Help Wanted: Rural Veterinarians
The following commentary does not necessarily reflect the views of AgWeb or Farm Journal. The opinions expressed below are the author's own.
The challenge of meeting ever-growing global food requirements, while protecting public health and animal welfare, means greater need for food-animal veterinarians. However, the dream of becoming a veterinarian has become less attainable due to the rising cost of education.
While employment opportunities remain abundant, the number of applicants per vet-school seat has declined in recent years, creating concern that financial issues eventually could contribute to a shortage of DVM graduates. Compounding the issue, many new vet-school graduates face high levels of student debt, averaging $138,000 in 2017 according to the American Veterinary Medical Associaiton (AVMA). To address that debt, some young veterinarians feel pressured to pursue the highest starting salaries, often in urban practices, rather than building careers in food-animal medicine in rural areas where they are most needed.
The USDA’s Veterinary Medicine Loan Repayment Program (VMLRP) provides up to $25,000 each year towards qualified educational loans of eligible veterinarians who agree to serve in a designated veterinarian shortage situation for a period of three years. The program certainly helps, but cannot solve the problem by itself. According to information from the California Farm Bureau Federation, the USDA has awarded three-year contracts to 388 licensed veterinarians practicing in 45 states since 2010. California has submitted 26 nominations since 2013, with four awards issued. Multiple counties in California, identified as qualified shortage areas for several years, have not attracted practitioners through the VMLRP.
In a recent study from Merck Animal Health and the AVMA, veterinarians rated high student debt as their top concern, with 67 percent rating it as a critically important issue. Following student debt, respondents reported the other most serious issues facing young professionals today are stress levels, reported by 53 percent, and suicides rates, reported by 52 percent. Poor mental health is closely associated with the stresses of professional life –excessive work hours, poor work-life balance and student debt.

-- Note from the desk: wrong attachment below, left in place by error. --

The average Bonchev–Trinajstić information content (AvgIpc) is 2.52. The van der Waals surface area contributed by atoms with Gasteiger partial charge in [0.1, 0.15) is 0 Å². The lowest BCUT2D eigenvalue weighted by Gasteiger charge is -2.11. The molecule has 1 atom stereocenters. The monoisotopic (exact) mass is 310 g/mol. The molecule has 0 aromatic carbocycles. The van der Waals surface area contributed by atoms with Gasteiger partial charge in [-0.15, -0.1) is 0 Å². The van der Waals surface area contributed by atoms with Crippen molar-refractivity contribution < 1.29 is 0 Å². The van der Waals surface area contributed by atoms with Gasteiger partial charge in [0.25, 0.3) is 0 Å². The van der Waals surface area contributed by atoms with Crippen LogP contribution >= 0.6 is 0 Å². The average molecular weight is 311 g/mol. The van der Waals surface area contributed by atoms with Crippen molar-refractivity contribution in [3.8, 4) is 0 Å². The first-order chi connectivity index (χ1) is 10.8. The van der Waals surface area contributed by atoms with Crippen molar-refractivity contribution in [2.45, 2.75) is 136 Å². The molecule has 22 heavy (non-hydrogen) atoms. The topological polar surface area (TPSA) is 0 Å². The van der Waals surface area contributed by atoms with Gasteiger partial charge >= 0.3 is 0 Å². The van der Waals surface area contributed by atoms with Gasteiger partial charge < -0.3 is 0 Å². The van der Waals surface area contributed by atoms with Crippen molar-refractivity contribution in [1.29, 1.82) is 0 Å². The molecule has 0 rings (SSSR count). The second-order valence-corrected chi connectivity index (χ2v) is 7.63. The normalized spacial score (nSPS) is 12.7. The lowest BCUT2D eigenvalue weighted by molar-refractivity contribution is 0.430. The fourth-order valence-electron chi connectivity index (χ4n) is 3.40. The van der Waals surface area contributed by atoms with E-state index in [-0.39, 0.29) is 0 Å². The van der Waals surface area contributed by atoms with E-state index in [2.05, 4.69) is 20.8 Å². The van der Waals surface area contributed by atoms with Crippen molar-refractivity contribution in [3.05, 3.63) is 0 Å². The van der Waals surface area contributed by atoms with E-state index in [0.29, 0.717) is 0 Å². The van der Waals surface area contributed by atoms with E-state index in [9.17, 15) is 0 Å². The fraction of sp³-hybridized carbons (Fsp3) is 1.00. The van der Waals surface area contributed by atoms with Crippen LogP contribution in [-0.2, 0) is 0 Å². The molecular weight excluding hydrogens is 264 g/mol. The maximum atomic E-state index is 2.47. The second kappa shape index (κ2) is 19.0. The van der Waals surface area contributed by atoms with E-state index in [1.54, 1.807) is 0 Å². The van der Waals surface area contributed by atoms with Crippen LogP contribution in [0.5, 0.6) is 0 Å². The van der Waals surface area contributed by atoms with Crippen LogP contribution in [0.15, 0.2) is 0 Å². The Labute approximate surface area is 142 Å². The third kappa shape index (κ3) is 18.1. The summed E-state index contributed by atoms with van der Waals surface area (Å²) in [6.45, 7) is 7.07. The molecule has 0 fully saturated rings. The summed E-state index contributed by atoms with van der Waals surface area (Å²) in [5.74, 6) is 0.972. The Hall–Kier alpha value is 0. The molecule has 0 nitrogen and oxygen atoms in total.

The study indicates, for example, that practice owners, on average, have higher levels of wellness and job satisfaction than associates.
Lead researcher Linda Lord, PhD, DVM, with Merck Animal Health, says the study results indicate 5.3% of veterinarians suffer from serious psychological distress, which is in line with the general population. However, when segmenting the data by age, younger veterinarians are more likely to experience problems. In this study, 8.6% of veterinarians between 18 and 34 years of age and 9.1% of those between 35 and 45 years old experience psychological distress. Among veterinarians between 55 and 64 years of age and those 65 or older, those numbers drop to 2.8% and 0.7% respectively.
For more on the veterinarian wellness study from Merck and AVMA, read “In Pursuit of Wellness” from BovineVetOnline.com.
Fortunately, universities and veterinary organizations have recognized these challenges and are working to address them with students and young practitioners. AVMA recently launched a new website, MyVeterinaryLife.com, to help guide veterinary students and early career veterinarians with the transition from veterinary school to their professional careers. The site organizes information into three career stages: "Current Student," "New Veterinarian" and "Rising Professional." Visitors can select the stage that applies to them, and then access relevant resources in three categories: "Your Career," "Your Financial Health" and "Your Wellbeing."
Also, AVMA will, on Thursday, July 26 (sorry for the short notice), present a “Lead and Learn” webinar on personal finances for veterinarians. The webinar begins at 10AM Central and registration is available online.